The essence of creativity lies in a sensitivity to defects. — E. Paul Torrance
While reading Why Fly? A Philosophy of Creativity, I came across the idea of “thorns in the flesh,” which, in the author’s words, means “finding answers to questions, no matter how ridiculous or impossible those questions may at first seem.”
He suggests never ridiculing or suppressing the questions, but instead actually seeking out and asking ourselves controversial and unanswerable ones in order to encourage creative thinking and exploration.
Thorns in the flesh. It runs counter to everything we’ve been taught.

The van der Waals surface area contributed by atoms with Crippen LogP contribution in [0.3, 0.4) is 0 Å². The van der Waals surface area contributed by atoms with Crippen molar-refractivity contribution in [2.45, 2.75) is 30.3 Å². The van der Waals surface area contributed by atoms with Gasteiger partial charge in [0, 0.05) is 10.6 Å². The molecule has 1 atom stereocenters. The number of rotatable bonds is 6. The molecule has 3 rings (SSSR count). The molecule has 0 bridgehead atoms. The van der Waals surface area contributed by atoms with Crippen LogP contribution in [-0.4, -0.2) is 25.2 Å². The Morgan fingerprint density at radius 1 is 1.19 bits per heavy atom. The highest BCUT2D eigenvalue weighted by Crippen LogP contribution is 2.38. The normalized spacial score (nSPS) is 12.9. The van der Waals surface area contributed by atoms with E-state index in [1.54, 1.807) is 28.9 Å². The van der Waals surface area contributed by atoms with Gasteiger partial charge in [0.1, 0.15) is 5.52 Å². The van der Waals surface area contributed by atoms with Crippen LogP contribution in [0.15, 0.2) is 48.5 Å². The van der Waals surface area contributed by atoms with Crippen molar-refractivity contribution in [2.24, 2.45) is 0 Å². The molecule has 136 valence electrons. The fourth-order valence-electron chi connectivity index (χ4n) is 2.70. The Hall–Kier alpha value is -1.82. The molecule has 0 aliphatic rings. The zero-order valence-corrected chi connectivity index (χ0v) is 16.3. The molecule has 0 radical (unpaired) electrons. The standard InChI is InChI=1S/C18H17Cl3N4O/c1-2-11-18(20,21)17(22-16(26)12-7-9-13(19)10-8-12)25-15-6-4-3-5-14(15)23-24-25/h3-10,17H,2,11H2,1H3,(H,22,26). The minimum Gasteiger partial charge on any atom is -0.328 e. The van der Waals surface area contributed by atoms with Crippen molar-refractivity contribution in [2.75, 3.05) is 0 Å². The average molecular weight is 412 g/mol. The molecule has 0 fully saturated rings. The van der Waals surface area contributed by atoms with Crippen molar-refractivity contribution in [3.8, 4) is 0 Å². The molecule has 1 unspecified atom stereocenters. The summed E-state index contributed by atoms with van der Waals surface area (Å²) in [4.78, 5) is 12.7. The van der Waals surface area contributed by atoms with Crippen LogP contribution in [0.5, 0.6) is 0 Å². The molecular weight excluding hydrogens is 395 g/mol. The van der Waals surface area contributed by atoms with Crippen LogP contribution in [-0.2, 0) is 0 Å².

In school we learned to follow rules, stay in line, never speak out of turn, and not to cause a disturbance. To be creative, you have to do all of those things, over and over again (in spite of criticism — both external and, especially, internal) in order to make any sort of breakthrough. It’s not comfortable. Everything within you says to retreat into something you know, something safe.
The same is true for personal growth.
To change, to make anything better, means challenging anything that doesn’t work — to be a thorn.
Something isn’t right. Something is off. Something needs to change. Maybe you can’t even put your finger on it. So you keep pivoting and examining and pushing and prodding. Until eventually, you find the source of the discomfort. And you address it.
To make anything new, to be anything new, the answer lies not in greater comfort, but somewhere in the thorns.